President Trump and Chinese leader Xi Jinping reached an agreement on trade Saturday night, the White House press secretary said, that amounts to a temporary stand-down in the two countries’ trade war.
At the leaders’ highly anticipated dinner summit in Buenos Aires, Trump agreed to hold off on raising tariffs imposed on Chinese imports, and China agreed to purchase an as-yet-unspecified “very substantial” amount of U.S. products to reduce the trade deficit. With those concessions made, the two sides will allow 90 days for broader negotiations over Chinese trade practices before the U.S. resumes ramping up retaliatory measures.
“This was an amazing and productive meeting with unlimited possibilities for both the United States and China,” Trump said in a statement provided by the White House. “It is my great honor to be working with President Xi.”
The immediate effect of the preliminary deal will be a temporary reprieve for China on tariffs on $200 billion worth of goods, which were set to rise to 25 percent by Jan. 1, but now will stay at 10 percent.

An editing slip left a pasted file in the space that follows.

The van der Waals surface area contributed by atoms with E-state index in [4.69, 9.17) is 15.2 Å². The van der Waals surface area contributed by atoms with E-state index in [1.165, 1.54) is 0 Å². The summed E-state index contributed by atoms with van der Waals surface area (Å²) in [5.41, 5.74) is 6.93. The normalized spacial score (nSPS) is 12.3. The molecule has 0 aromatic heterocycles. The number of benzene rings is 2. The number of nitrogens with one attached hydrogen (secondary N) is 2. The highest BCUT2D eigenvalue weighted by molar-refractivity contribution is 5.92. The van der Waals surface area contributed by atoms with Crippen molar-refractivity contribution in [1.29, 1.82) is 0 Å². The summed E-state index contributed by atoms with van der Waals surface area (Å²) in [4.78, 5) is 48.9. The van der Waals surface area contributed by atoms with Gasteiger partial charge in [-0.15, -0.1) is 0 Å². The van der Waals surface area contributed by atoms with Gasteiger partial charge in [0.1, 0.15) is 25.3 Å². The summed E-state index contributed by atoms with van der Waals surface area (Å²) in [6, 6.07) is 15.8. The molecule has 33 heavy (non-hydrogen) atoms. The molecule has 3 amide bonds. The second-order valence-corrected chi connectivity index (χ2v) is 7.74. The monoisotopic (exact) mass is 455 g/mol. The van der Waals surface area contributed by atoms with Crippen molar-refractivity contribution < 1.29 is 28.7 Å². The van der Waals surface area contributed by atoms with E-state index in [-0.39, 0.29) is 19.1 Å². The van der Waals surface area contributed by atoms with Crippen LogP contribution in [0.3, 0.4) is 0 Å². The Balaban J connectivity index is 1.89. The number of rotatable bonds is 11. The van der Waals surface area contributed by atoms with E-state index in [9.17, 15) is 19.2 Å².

Also, China agreed to stiffen penalties on sales of the powerful opioid fentanyl into the U.S., a step the White House press secretary described as “a wonderful humanitarian gesture.” Additionally, the White House said that Xi would consider approving the previously unapproved merger between the U.S. company Qualcomm and NXP Semiconductors.
“Based on information I received, talks between Xi and Trump went well and consensus was reached,” tweeted Hu Xijin, the editor of the Global Times, an official Chinese Communist Party publication.
The issues to be discussed in the 90-day timeframe are daunting: China’s forced technology transfers, intellectual property theft, non-tariff trade barriers, and cyberattacks, according to the White House.
The temporary truce, reached over a two-plus-hour dinner of steak and caramel pancakes, represents a rare moment of harmony between the two sides, whose ongoing trade battle has escalated in recent weeks leading into the meeting at the G-20 summit in Argentina. On Monday, Trump warned that he might go ahead with tariffs on an additional $267 billion in Chinese products if no progress was made at the Argentina summit.
Earlier on Saturday, the White House said it would hold off on a formal press conference regarding the G-20 until after President George H.W. Bush’s funeral.
The world leaders at the G-20 event issued a joint statement calling for reforms to the World Trade Organization. The final version of the statement did not include language opposing trade protectionism, a win for the Trump administration, which had fought to exclude any mention of it.